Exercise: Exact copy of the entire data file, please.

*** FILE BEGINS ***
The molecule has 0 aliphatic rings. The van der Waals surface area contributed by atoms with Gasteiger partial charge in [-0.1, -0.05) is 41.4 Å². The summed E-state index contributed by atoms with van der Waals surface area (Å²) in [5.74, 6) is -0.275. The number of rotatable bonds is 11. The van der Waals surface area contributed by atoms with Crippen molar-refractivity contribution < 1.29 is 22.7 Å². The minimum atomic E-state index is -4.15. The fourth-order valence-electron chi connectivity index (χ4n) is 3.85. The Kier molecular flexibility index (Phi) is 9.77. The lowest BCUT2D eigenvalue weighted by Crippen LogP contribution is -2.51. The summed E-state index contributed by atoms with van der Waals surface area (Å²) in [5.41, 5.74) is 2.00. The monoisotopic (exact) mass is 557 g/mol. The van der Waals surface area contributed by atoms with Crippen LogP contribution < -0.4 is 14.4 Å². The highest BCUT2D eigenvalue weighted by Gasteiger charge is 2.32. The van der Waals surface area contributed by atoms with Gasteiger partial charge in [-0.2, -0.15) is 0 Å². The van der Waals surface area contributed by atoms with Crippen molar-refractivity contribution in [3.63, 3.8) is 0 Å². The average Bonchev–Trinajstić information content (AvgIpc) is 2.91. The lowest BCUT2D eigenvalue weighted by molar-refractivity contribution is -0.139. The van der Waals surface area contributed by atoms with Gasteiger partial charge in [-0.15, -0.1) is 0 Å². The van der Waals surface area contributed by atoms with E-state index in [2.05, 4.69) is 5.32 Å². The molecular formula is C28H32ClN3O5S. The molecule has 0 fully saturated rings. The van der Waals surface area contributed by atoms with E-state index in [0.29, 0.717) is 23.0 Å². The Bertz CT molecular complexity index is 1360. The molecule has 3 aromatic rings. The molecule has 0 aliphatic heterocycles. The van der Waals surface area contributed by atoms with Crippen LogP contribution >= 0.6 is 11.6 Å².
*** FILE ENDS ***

The molecule has 0 aliphatic rings. The van der Waals surface area contributed by atoms with Gasteiger partial charge in [-0.1, -0.05) is 41.4 Å². The summed E-state index contributed by atoms with van der Waals surface area (Å²) in [5.74, 6) is -0.275. The number of rotatable bonds is 11. The van der Waals surface area contributed by atoms with Crippen molar-refractivity contribution < 1.29 is 22.7 Å². The minimum atomic E-state index is -4.15. The fourth-order valence-electron chi connectivity index (χ4n) is 3.85. The Kier molecular flexibility index (Phi) is 9.77. The lowest BCUT2D eigenvalue weighted by Crippen LogP contribution is -2.51. The summed E-state index contributed by atoms with van der Waals surface area (Å²) in [5.41, 5.74) is 2.00. The monoisotopic (exact) mass is 557 g/mol. The van der Waals surface area contributed by atoms with Crippen LogP contribution < -0.4 is 14.4 Å². The highest BCUT2D eigenvalue weighted by Gasteiger charge is 2.32. The van der Waals surface area contributed by atoms with Gasteiger partial charge in [-0.2, -0.15) is 0 Å². The van der Waals surface area contributed by atoms with Crippen molar-refractivity contribution in [3.63, 3.8) is 0 Å². The average Bonchev–Trinajstić information content (AvgIpc) is 2.91. The lowest BCUT2D eigenvalue weighted by molar-refractivity contribution is -0.139. The van der Waals surface area contributed by atoms with Gasteiger partial charge in [-0.15, -0.1) is 0 Å². The van der Waals surface area contributed by atoms with E-state index in [2.05, 4.69) is 5.32 Å². The molecular formula is C28H32ClN3O5S. The molecule has 0 fully saturated rings. The van der Waals surface area contributed by atoms with E-state index in [0.29, 0.717) is 23.0 Å². The Bertz CT molecular complexity index is 1360. The molecule has 3 aromatic rings. The molecule has 0 aliphatic heterocycles. The van der Waals surface area contributed by atoms with Crippen LogP contribution >= 0.6 is 11.6 Å².